Balthazar is a life-sized donkey sculpture woven out of rattan. The donkey, suggests hard physical labour and in Christian tradition stands for the poor and for women. The subject of the work and its proximity to handicraft and design - to traditionally female occupations- is mirrored in the materiality of the rattan-donkey. 

The show is on till 28th February 2014 at Matighar, IGNCA.

Old is gold

Vadehra Art Gallery, New Delhi presents a group show of etchings, photographs and prints. 
The show is to be held at Triveni Kala Sangam, and the participating artists are, A Ramachandran, Akbar Padamsee, Anjolie Ela Menon, Arpita Singh, Ghulammohammed Sheikh, Krishna Reddy, Laxma Goud, MF Husain, Paramjit Singh, Ram Kumar, Rameshwar Broota, SH Raza, Somnath Hore, Tyeb Mehta, VS Gaitonde and V Vishwanadhan.

The show commences today and will be on view till 12th February 2014.

( News reports by Sushma Sabnis)
Anuradha Saluja unmasks what lies behind the face
(One of Anuradha Saluja's works)
On a slosh-ridden rainy afternoon with Delhi roads traffic choked, viewing art ina quiet art gallery can be healing in its own way. Tucked away in a silent lane in the Siri Fort Institutional Area, the Arpana Caur Art Gallery was home to “Naqaab”, an exhibition of paintings and prints by Anuradha Saluja last week.
Each of the art works displayed on the walls seemed to explore what lies behind the ‘naqaab’ or the veil that each of us wear all the time, letting our guard down only before a select few to whom we permit a look behind and beyond it. Mostly portraits, the works used a range of media — pencil, charcoal, poster colours or dry pastel on white paper, white glass pencil on black paper and acrylic, pastel and oils on canvas.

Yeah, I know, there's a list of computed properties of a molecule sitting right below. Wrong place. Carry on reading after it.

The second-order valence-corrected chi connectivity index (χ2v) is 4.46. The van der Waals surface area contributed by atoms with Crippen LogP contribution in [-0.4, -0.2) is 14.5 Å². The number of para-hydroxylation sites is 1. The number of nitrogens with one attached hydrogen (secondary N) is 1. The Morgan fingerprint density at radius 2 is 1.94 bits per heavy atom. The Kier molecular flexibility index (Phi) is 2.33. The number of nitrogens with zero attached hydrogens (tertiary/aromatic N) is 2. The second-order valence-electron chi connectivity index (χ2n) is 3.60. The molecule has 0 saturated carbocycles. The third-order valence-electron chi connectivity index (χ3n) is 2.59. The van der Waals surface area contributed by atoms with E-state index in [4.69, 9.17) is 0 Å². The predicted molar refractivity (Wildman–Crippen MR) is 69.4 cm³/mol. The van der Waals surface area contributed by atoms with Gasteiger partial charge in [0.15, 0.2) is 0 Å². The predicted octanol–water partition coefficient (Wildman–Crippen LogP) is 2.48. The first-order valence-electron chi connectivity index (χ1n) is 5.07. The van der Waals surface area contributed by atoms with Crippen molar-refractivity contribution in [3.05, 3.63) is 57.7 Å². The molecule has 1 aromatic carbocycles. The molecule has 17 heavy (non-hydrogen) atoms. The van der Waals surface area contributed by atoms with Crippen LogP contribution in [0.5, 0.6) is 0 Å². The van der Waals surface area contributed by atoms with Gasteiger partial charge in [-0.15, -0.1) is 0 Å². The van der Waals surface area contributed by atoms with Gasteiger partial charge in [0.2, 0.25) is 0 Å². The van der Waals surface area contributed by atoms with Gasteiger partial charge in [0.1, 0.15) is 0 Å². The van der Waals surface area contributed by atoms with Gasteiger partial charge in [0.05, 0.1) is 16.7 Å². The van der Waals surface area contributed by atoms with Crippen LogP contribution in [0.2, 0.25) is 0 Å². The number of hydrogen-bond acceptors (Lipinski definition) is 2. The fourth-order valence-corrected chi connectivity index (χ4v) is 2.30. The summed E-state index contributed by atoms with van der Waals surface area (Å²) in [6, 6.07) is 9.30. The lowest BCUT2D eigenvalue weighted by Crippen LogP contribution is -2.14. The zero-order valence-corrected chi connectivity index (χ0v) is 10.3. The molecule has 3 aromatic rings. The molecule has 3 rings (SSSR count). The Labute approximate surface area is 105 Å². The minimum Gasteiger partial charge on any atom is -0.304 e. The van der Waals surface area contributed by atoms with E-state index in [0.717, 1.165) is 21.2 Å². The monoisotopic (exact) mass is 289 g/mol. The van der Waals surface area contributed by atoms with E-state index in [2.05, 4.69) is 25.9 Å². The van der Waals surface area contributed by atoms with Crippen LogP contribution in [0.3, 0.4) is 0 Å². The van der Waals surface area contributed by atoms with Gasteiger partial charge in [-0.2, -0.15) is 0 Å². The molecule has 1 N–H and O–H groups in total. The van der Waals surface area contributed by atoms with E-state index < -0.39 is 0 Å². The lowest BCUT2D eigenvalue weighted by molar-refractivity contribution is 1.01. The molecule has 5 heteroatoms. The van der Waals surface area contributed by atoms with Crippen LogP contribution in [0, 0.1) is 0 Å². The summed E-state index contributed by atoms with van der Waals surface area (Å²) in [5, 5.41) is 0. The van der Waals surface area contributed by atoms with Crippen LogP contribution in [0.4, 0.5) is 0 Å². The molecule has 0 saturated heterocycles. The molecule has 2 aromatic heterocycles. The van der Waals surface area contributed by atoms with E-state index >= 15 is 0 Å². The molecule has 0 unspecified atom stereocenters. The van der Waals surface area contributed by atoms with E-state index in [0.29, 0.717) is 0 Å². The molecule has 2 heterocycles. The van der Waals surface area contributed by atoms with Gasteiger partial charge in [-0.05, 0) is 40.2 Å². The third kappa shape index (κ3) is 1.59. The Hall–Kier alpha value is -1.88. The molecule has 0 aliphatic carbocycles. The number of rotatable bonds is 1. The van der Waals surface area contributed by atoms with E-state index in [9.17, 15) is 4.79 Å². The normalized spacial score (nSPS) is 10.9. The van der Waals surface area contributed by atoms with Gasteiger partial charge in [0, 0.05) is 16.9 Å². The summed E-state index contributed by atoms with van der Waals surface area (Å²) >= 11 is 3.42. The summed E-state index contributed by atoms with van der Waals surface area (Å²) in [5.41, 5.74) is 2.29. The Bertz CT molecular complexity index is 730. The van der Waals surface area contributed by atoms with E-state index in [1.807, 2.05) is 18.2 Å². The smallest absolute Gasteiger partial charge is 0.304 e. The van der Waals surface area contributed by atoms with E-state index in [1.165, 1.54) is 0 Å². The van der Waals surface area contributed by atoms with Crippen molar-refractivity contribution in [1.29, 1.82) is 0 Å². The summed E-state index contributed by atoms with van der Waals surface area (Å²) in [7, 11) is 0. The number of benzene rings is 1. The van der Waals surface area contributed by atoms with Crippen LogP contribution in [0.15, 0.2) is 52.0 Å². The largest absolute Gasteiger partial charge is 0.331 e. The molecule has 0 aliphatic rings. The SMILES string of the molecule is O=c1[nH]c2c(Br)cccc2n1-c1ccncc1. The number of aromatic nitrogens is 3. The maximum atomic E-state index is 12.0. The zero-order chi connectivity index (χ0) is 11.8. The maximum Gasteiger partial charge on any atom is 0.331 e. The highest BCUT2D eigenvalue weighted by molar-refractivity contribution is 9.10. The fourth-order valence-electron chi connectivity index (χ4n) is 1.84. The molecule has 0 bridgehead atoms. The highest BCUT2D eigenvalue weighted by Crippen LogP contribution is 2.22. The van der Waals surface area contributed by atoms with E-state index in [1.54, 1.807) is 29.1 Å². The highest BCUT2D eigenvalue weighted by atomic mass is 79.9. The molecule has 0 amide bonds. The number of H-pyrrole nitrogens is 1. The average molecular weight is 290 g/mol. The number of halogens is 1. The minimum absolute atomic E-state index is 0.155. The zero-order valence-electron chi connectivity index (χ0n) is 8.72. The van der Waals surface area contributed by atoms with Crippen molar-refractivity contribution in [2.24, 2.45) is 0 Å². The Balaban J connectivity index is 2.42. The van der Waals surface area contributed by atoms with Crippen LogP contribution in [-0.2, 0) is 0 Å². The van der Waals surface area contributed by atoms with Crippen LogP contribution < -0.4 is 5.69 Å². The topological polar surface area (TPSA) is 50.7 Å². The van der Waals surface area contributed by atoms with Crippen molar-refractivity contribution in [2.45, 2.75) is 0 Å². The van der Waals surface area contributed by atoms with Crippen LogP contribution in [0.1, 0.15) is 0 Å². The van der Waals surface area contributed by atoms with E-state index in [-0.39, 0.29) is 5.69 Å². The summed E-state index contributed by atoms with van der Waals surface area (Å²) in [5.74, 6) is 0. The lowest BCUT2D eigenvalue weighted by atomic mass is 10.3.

“What attracted me to do portraits were eyes,” said Anuradha and one could see that having translated into the portraits exhibited, the eyes being the most striking element in almost all of them. “I feel that the eyes talk and are sometimes the only window into what lies behind the veil. In women who wear a burkha, their eyes are all you can see of their faces and their emotions lie within them. When the veil is removed, the lines on their faces tell you what they have experienced in life,” she added. In the backdrop, the white pencil portrait on black depicting a grinning, wrinkled and wisened old man reflected this idea in fascinating detail.
Her “showstopper” as she herself termed it, however, was a pencil sketch on paper — a portrait of a lady without a face. With an intricate pattern filling up the surface where one expects to see the eyes, nose and mouth, Anuradha felt that the air of mystery around this ‘naqaab’ and the curiosity it aroused to know what story lies behind it, is what inspired the title of the exhibition itself.
(Report by Nandini D. Tripathy for The Hindu)